Like both Piaget and Vygotsky I believe knowing is a way of organising your thinking and understanding the world around you. I do not believe that we can reduce knowledge to simple facts, or break learning down into specific chunks that we can transfer to others. We make sense of the world by understanding how things are working in a moment, we react differently to a variety of teaching styles, content and people. If learning were just items of knowledge to be delivered and we could find an optimal delivery method, then it would make sense if we were all able to learn most things. However our understandings of the world change how we approach the world. This means although we are all capable of learning, we don’t all learn the same way, or express our knowledge in the same fashion.  As teachers we need to make sure we are understanding what the students are expressing and providing opportunities to change how the classroom is working in order to meet the needs of all learners.

One of the tensions that I am exploring in this course is I can believe that knowledge comes from outside in, but real construction comes from the meaning making I do internally. If I really believed in social constructivism, I wonder if I would never have left Canada. What gave me the ability to walk away from my society and culture if I really am a product of the things around me? What developed my questioning ability if the people I grew up with seemed satisfied in my hometown? Exploring this difference in social construction is one aspect I need to explore. More than this I wonder what else is involved in social constructivism. I mean, where does motivation play a part, what about the content, how are more than humans involved? While I thought I believed fully in constructivism, I can’t figure out where these things play a part. 

I need to focus a little more on these tensions, the more I understand about my ontological view regarding these aspects, the more I am able to grow as a learner (and hopefully teacher and researcher).

Digging through our past.

Creating the dig

For our fifth grade Open Minds we are looking at how artefacts help us understand civilisations. So we go out on a dig. I have to get up early (almost too early) to go and dig a huge trench, then I place artefacts in the trench and then the kids come and dig them up.

It’s a pretty great process for them, when they find things they absolutely love it. We work the rest of the afternoon on looking at the form and possible function of the artefacts and start seeing how we can place them in a story. It’s all pretty interesting and the kids learn a lot.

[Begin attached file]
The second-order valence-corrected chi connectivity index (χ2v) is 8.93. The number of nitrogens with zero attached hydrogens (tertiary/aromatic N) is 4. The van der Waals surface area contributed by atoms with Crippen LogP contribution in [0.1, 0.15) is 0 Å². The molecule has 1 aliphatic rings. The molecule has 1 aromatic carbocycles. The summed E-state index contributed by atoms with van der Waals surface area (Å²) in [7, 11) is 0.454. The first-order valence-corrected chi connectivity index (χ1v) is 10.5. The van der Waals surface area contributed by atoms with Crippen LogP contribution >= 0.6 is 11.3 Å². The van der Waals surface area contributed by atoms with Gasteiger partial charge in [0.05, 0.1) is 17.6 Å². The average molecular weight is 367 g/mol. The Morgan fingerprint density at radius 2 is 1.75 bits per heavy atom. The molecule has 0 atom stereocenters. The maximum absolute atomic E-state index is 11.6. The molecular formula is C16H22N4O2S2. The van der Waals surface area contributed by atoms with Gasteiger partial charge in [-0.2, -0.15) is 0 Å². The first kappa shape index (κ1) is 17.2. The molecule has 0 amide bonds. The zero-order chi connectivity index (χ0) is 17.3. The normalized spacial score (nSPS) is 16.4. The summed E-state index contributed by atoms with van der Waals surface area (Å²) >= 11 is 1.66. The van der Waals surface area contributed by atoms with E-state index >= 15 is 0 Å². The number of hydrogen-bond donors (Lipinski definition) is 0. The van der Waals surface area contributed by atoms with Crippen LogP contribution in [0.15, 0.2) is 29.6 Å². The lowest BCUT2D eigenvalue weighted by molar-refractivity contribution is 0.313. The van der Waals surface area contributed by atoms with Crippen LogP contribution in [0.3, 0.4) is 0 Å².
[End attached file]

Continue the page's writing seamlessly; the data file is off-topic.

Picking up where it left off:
For me one of the take aways is how we can socially construct our understanding of the world around us. When encountering new artefacts people draw on previous experiences and we’re not always sure how they get to certain conclusions. It’s always interesting to see what they think and why they think the way they do.

Toa Payoh and looking into community

This week we have been exploring Toa Payoh. I feel like I have more time (although I’m sure I’m missing something), so I’ve been more able to work on telling stories.

Toa Payoh is a really interesting place, and the history is worth looking into. The old Kampong was a tightly knit community (even the secret society gangs) and the people seemed to put pressure on the government to not close down their home. The government really wanted to develop the country and Toa Payoh was the one of the starting communities. There was some tension, and I thought the story of Sang Kancil and the Tiger king was a good way to illustrate how folk tales have showed us different ways to overcome some problems.

Sometimes with hard leaders we can show them a different problem to focus on, by giving them a different, “bigger” problem. If we are being (re)located then how can we deal with that? What do we have to do to keep our communities tight (and maybe make them tighter)?

Anyway, this was the first one where parents have really came up to me afterwards and said thanks. They learned a lot and didn’t know a lot about the places they were. So this has been my best outing so far.

Why aren’t they getting this?

pxhere.com/en/photo/602020

I was reflecting on where we were in the dissertation process, and more specifically about my epistemology this week. While reading Davis and Sumara’s article. “Why aren’t they getting this”. So far in my studies, Place, being and resonance was one of my favourite reads. I’ve talked about it before, and I’ve read it more than once. I just find the ideas really resonate with me.  

“Ecohermeneutics means imploying language and attentive disciplines in education to remediate our “hyperseparation” from nourishing interconnections with the rest of life on the planet” (Derby, location 563). 

I’ve thought more about the importance of words, and the importance of communication more than anything during this doctoral journey so far. Some things from Davis and Sumara’s article really resonated with me. If we don’t use a common language, and a language that we all have a common understanding about, then as educators we can’t use the same types of learning and teaching. We need to have the same understanding of how to use the words around our practice, and the importance of contributing to the shared identity of our classrooms.